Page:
Critical Cases - PRES

History: A 64-year-old woman presents to the ED via EMS after a witnessed seizure lasting less than 1 minute. The patient appeared post-ictal for EMS but is currently alert and oriented. She does not recall what happened. She has no history of seizures or syncope. She has a past medical history that includes hypertension.

Physical Exam

BP 201/106   HR 126   T 97.7   RR 20   SpO2 97%

  • Patient appears slightly confused with absent recent memory, but she is alert to person, place, and time
  • Her cranial nerves are intact, her reflexes are 2+, sensation and strength are intact
  • Finger-to-nose and heel-to-shin are within normal limits

Differential diagnosis

  • Hypertensive emergency
  • Intracranial mass
  • Stroke
  • Syncope
  • Migraine
  • Drug use
  • Head injury
  • Metabolic
  • Idiopathic


  • CTH without contrast
  • Blood pressure control with IV antihypertensives-reduce SBP by 25% in the first hour
  • Neurology consult
  • Patients with sequala including status epilepticus, stroke, or intracranial hemorrhage often require ICU for invasive BP monitoring



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Radiology read this as: “Ill-defined hypoattenuation involving the bilateral cerebellar hemispheres, right side greater left, nonspecific but may be secondary to acute to subacute ischemia. No acute intracranial hemorrhage.”



  • PRES has a variety of vague neurologic symptoms from headache to encephalopathy to seizure
  • There are multiple theories regarding the etiology and pathophysiology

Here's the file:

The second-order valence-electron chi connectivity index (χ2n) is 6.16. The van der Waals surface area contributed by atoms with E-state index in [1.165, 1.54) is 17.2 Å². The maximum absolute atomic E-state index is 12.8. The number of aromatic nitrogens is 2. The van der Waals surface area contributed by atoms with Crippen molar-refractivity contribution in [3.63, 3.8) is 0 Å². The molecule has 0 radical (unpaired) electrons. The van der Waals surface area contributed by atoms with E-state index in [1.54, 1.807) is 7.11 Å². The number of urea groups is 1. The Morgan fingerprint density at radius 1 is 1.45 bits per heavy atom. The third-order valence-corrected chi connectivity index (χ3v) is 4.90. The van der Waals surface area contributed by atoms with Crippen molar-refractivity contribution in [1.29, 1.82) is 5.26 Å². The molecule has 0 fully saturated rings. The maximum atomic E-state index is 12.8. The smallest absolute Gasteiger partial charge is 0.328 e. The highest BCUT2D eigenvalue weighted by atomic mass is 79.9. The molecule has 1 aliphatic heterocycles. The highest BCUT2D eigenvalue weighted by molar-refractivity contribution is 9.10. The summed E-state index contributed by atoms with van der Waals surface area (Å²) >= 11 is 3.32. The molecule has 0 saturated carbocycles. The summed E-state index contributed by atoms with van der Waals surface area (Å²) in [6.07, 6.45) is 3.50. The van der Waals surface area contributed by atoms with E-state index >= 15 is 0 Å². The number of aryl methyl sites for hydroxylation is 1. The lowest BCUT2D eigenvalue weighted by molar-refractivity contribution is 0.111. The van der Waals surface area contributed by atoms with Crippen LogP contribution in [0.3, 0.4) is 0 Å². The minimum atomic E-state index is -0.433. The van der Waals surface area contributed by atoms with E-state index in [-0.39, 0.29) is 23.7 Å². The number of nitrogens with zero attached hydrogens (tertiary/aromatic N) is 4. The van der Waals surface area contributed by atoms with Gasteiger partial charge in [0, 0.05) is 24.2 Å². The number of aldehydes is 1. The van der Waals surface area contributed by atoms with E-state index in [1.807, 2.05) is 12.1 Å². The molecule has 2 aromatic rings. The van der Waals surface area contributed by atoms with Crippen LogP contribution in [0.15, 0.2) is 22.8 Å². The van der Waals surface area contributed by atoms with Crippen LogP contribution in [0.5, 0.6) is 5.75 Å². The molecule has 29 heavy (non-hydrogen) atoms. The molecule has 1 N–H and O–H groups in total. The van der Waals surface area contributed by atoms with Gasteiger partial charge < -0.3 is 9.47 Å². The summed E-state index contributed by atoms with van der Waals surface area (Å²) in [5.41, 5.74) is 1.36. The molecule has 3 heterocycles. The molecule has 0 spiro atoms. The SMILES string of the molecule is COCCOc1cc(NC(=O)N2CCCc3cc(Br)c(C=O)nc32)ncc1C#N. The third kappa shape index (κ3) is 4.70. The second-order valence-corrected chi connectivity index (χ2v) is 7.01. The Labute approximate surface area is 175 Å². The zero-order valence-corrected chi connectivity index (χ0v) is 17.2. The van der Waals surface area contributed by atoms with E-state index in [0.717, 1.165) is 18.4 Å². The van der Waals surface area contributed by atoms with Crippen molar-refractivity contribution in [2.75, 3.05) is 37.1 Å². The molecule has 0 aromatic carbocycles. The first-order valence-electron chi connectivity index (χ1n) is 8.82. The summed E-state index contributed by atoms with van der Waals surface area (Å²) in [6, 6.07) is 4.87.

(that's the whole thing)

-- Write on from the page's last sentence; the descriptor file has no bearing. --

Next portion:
• One theory is that a rapid increase in arterial blood pressure leads to vascular leakage and vasogenic edema
  • Another theory is that cytotoxic agents or immunosuppressants can cause PRES (mechanism unknown)
  • CT or MRI (more sensitive) may show bihemispheric distribution of vasogenic edema in the posterior portion of the brain
  • There is no established diagnostic criteria for PRES but acute onset of neurologic findings, vasogenic edema on radiologic imaging, and reversibility have been suggested as criteria
  • Treatment is geared towards eliminating the trigger
  • Consider starting antiepileptics in consultation with neurology


Bottom line

  • PRES can often be a diagnosis of exclusion, consider it in patient with new and acute onset of neurologic findings with high blood pressure
  • Get a CT and consider MRI for further evaluation 



Fischer M, Schmutzhard E. Posterior reversible encephalopathy syndrome. J Neurol. 2017;264(8):1608-1616. doi:10.1007/s00415-016-8377-8